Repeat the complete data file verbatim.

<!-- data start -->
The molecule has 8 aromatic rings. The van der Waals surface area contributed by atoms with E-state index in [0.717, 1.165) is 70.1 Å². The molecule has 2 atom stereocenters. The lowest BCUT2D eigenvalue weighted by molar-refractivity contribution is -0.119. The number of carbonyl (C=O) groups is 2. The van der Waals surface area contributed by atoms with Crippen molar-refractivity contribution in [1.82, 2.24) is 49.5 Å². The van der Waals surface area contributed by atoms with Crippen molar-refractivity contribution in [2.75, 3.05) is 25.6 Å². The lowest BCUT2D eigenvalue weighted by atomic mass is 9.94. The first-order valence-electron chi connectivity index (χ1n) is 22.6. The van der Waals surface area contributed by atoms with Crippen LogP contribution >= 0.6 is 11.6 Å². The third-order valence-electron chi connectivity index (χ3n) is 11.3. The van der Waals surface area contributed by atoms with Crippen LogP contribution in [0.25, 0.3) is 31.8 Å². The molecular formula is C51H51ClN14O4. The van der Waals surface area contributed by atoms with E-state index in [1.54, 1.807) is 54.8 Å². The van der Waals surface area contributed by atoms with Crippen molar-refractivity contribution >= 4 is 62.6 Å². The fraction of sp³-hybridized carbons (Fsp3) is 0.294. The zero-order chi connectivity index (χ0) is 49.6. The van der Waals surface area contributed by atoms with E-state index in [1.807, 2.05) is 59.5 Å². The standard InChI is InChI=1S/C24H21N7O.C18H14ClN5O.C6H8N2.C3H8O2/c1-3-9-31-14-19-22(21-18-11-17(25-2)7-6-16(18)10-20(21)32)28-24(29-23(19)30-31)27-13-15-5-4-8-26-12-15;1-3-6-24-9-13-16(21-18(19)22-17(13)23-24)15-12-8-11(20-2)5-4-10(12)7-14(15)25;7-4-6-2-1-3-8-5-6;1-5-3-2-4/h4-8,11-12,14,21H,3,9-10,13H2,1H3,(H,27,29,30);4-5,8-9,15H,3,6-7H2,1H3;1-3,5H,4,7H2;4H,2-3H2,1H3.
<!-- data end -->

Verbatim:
The molecule has 8 aromatic rings. The van der Waals surface area contributed by atoms with E-state index in [0.717, 1.165) is 70.1 Å². The molecule has 2 atom stereocenters. The lowest BCUT2D eigenvalue weighted by molar-refractivity contribution is -0.119. The number of carbonyl (C=O) groups is 2. The van der Waals surface area contributed by atoms with Crippen molar-refractivity contribution in [1.82, 2.24) is 49.5 Å². The van der Waals surface area contributed by atoms with Crippen molar-refractivity contribution in [2.75, 3.05) is 25.6 Å². The lowest BCUT2D eigenvalue weighted by atomic mass is 9.94. The first-order valence-electron chi connectivity index (χ1n) is 22.6. The van der Waals surface area contributed by atoms with Crippen LogP contribution >= 0.6 is 11.6 Å². The third-order valence-electron chi connectivity index (χ3n) is 11.3. The van der Waals surface area contributed by atoms with Crippen LogP contribution in [0.25, 0.3) is 31.8 Å². The molecular formula is C51H51ClN14O4. The van der Waals surface area contributed by atoms with E-state index in [1.54, 1.807) is 54.8 Å². The van der Waals surface area contributed by atoms with Crippen molar-refractivity contribution >= 4 is 62.6 Å². The fraction of sp³-hybridized carbons (Fsp3) is 0.294. The zero-order chi connectivity index (χ0) is 49.6. The van der Waals surface area contributed by atoms with E-state index in [1.807, 2.05) is 59.5 Å². The standard InChI is InChI=1S/C24H21N7O.C18H14ClN5O.C6H8N2.C3H8O2/c1-3-9-31-14-19-22(21-18-11-17(25-2)7-6-16(18)10-20(21)32)28-24(29-23(19)30-31)27-13-15-5-4-8-26-12-15;1-3-6-24-9-13-16(21-18(19)22-17(13)23-24)15-12-8-11(20-2)5-4-10(12)7-14(15)25;7-4-6-2-1-3-8-5-6;1-5-3-2-4/h4-8,11-12,14,21H,3,9-10,13H2,1H3,(H,27,29,30);4-5,8-9,15H,3,6-7H2,1H3;1-3,5H,4,7H2;4H,2-3H2,1H3.